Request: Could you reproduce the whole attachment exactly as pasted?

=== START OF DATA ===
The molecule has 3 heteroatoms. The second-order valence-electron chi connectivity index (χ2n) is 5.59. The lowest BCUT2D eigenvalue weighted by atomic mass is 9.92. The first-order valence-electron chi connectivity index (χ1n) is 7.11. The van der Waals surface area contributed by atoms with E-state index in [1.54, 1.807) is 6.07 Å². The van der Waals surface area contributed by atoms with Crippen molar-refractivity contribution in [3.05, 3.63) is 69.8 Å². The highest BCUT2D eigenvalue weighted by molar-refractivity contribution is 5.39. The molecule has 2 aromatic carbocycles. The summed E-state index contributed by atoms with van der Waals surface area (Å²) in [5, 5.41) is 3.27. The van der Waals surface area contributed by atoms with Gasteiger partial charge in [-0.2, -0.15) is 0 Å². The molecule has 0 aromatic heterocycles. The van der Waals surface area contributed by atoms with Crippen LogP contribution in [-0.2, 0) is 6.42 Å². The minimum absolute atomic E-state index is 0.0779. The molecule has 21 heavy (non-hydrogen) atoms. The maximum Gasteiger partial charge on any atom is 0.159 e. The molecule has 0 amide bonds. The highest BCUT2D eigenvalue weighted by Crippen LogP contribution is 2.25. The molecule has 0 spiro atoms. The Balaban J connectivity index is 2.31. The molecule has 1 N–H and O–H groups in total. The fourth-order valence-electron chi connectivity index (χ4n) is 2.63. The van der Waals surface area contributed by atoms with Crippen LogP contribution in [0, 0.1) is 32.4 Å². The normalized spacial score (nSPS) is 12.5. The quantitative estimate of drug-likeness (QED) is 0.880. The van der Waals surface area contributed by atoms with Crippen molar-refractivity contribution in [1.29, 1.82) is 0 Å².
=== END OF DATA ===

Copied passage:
The molecule has 3 heteroatoms. The second-order valence-electron chi connectivity index (χ2n) is 5.59. The lowest BCUT2D eigenvalue weighted by atomic mass is 9.92. The first-order valence-electron chi connectivity index (χ1n) is 7.11. The van der Waals surface area contributed by atoms with E-state index in [1.54, 1.807) is 6.07 Å². The van der Waals surface area contributed by atoms with Crippen molar-refractivity contribution in [3.05, 3.63) is 69.8 Å². The highest BCUT2D eigenvalue weighted by molar-refractivity contribution is 5.39. The molecule has 2 aromatic carbocycles. The summed E-state index contributed by atoms with van der Waals surface area (Å²) in [5, 5.41) is 3.27. The van der Waals surface area contributed by atoms with Gasteiger partial charge in [-0.2, -0.15) is 0 Å². The molecule has 0 aromatic heterocycles. The van der Waals surface area contributed by atoms with Crippen LogP contribution in [-0.2, 0) is 6.42 Å². The minimum absolute atomic E-state index is 0.0779. The molecule has 21 heavy (non-hydrogen) atoms. The maximum Gasteiger partial charge on any atom is 0.159 e. The molecule has 0 amide bonds. The highest BCUT2D eigenvalue weighted by Crippen LogP contribution is 2.25. The molecule has 0 spiro atoms. The Balaban J connectivity index is 2.31. The molecule has 1 N–H and O–H groups in total. The fourth-order valence-electron chi connectivity index (χ4n) is 2.63. The van der Waals surface area contributed by atoms with Crippen LogP contribution in [0, 0.1) is 32.4 Å². The normalized spacial score (nSPS) is 12.5. The quantitative estimate of drug-likeness (QED) is 0.880. The van der Waals surface area contributed by atoms with Crippen molar-refractivity contribution in [1.29, 1.82) is 0 Å².